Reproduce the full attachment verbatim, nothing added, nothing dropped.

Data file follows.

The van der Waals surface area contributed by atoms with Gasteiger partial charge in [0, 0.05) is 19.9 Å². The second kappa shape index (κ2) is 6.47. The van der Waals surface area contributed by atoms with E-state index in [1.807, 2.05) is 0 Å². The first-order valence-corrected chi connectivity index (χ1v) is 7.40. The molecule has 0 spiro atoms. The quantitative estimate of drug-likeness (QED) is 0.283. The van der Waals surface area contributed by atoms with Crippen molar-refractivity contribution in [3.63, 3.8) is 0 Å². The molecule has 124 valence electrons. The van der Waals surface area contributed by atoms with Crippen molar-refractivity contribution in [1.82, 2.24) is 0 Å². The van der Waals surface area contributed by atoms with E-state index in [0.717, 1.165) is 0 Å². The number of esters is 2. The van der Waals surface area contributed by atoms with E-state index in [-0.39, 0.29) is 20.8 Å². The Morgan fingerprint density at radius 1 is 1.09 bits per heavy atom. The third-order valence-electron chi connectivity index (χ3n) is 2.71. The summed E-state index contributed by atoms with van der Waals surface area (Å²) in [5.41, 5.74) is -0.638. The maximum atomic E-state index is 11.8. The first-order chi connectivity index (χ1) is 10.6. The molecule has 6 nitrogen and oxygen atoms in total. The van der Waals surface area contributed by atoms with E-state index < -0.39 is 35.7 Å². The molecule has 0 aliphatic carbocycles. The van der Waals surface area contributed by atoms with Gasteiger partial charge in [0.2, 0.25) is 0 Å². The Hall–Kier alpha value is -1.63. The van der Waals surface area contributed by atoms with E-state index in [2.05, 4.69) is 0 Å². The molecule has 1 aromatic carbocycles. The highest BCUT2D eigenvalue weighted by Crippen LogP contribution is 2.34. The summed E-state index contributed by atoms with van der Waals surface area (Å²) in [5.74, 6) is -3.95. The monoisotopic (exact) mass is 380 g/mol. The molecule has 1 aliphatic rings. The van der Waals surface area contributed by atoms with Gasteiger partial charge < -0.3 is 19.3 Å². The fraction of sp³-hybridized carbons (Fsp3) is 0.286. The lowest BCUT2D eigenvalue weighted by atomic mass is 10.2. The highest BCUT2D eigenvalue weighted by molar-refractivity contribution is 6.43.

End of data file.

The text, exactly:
The van der Waals surface area contributed by atoms with Gasteiger partial charge in [0, 0.05) is 19.9 Å². The second kappa shape index (κ2) is 6.47. The van der Waals surface area contributed by atoms with E-state index in [1.807, 2.05) is 0 Å². The first-order valence-corrected chi connectivity index (χ1v) is 7.40. The molecule has 0 spiro atoms. The quantitative estimate of drug-likeness (QED) is 0.283. The van der Waals surface area contributed by atoms with Crippen molar-refractivity contribution in [3.63, 3.8) is 0 Å². The molecule has 124 valence electrons. The van der Waals surface area contributed by atoms with Crippen molar-refractivity contribution in [1.82, 2.24) is 0 Å². The van der Waals surface area contributed by atoms with E-state index in [0.717, 1.165) is 0 Å². The number of esters is 2. The van der Waals surface area contributed by atoms with E-state index in [-0.39, 0.29) is 20.8 Å². The Morgan fingerprint density at radius 1 is 1.09 bits per heavy atom. The third-order valence-electron chi connectivity index (χ3n) is 2.71. The summed E-state index contributed by atoms with van der Waals surface area (Å²) in [5.41, 5.74) is -0.638. The maximum atomic E-state index is 11.8. The first-order chi connectivity index (χ1) is 10.6. The molecule has 6 nitrogen and oxygen atoms in total. The van der Waals surface area contributed by atoms with E-state index < -0.39 is 35.7 Å². The molecule has 0 aliphatic carbocycles. The van der Waals surface area contributed by atoms with Gasteiger partial charge in [0.2, 0.25) is 0 Å². The Hall–Kier alpha value is -1.63. The van der Waals surface area contributed by atoms with E-state index in [2.05, 4.69) is 0 Å². The molecule has 1 aromatic carbocycles. The highest BCUT2D eigenvalue weighted by Crippen LogP contribution is 2.34. The summed E-state index contributed by atoms with van der Waals surface area (Å²) in [5.74, 6) is -3.95. The monoisotopic (exact) mass is 380 g/mol. The molecule has 1 aliphatic rings. The van der Waals surface area contributed by atoms with Gasteiger partial charge < -0.3 is 19.3 Å². The fraction of sp³-hybridized carbons (Fsp3) is 0.286. The lowest BCUT2D eigenvalue weighted by atomic mass is 10.2. The highest BCUT2D eigenvalue weighted by molar-refractivity contribution is 6.43.